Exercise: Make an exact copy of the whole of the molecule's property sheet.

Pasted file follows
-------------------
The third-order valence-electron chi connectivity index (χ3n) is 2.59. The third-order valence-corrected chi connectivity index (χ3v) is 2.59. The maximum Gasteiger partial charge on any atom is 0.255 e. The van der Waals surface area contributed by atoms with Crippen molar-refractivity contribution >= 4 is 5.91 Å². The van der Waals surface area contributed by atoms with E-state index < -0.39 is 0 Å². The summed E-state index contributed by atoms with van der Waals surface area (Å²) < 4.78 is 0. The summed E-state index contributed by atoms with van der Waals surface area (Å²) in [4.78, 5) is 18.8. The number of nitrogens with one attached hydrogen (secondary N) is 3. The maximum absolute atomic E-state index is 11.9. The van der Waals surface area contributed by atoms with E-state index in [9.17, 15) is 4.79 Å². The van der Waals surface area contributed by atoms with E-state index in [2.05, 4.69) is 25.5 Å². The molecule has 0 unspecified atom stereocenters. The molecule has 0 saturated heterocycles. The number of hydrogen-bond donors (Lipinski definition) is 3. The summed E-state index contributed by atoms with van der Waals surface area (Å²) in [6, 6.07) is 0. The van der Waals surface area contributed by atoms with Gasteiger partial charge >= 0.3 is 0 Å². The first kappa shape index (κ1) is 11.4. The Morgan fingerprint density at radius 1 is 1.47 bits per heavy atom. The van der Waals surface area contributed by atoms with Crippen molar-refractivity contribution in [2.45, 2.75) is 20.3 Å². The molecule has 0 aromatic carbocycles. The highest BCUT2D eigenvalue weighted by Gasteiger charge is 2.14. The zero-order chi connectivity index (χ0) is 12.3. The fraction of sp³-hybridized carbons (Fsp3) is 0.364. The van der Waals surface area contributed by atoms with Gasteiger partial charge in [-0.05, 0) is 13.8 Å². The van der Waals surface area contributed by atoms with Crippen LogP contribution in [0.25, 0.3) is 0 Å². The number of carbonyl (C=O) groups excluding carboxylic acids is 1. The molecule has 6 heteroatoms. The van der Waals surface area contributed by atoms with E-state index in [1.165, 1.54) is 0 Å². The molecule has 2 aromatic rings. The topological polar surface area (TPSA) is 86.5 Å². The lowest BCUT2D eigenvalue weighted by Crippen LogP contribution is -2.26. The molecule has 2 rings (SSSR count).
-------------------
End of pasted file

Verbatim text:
The third-order valence-electron chi connectivity index (χ3n) is 2.59. The third-order valence-corrected chi connectivity index (χ3v) is 2.59. The maximum Gasteiger partial charge on any atom is 0.255 e. The van der Waals surface area contributed by atoms with Crippen molar-refractivity contribution >= 4 is 5.91 Å². The van der Waals surface area contributed by atoms with E-state index < -0.39 is 0 Å². The summed E-state index contributed by atoms with van der Waals surface area (Å²) < 4.78 is 0. The summed E-state index contributed by atoms with van der Waals surface area (Å²) in [4.78, 5) is 18.8. The number of nitrogens with one attached hydrogen (secondary N) is 3. The maximum absolute atomic E-state index is 11.9. The van der Waals surface area contributed by atoms with E-state index in [9.17, 15) is 4.79 Å². The van der Waals surface area contributed by atoms with E-state index in [2.05, 4.69) is 25.5 Å². The molecule has 0 unspecified atom stereocenters. The molecule has 0 saturated heterocycles. The number of hydrogen-bond donors (Lipinski definition) is 3. The summed E-state index contributed by atoms with van der Waals surface area (Å²) in [6, 6.07) is 0. The van der Waals surface area contributed by atoms with Gasteiger partial charge >= 0.3 is 0 Å². The first kappa shape index (κ1) is 11.4. The Morgan fingerprint density at radius 1 is 1.47 bits per heavy atom. The van der Waals surface area contributed by atoms with Crippen molar-refractivity contribution in [2.45, 2.75) is 20.3 Å². The molecule has 0 aromatic carbocycles. The highest BCUT2D eigenvalue weighted by Gasteiger charge is 2.14. The zero-order chi connectivity index (χ0) is 12.3. The fraction of sp³-hybridized carbons (Fsp3) is 0.364. The van der Waals surface area contributed by atoms with Gasteiger partial charge in [-0.05, 0) is 13.8 Å². The van der Waals surface area contributed by atoms with Crippen LogP contribution in [0.25, 0.3) is 0 Å². The number of carbonyl (C=O) groups excluding carboxylic acids is 1. The molecule has 6 heteroatoms. The van der Waals surface area contributed by atoms with E-state index in [1.165, 1.54) is 0 Å². The molecule has 2 aromatic rings. The topological polar surface area (TPSA) is 86.5 Å². The lowest BCUT2D eigenvalue weighted by Crippen LogP contribution is -2.26. The molecule has 2 rings (SSSR count).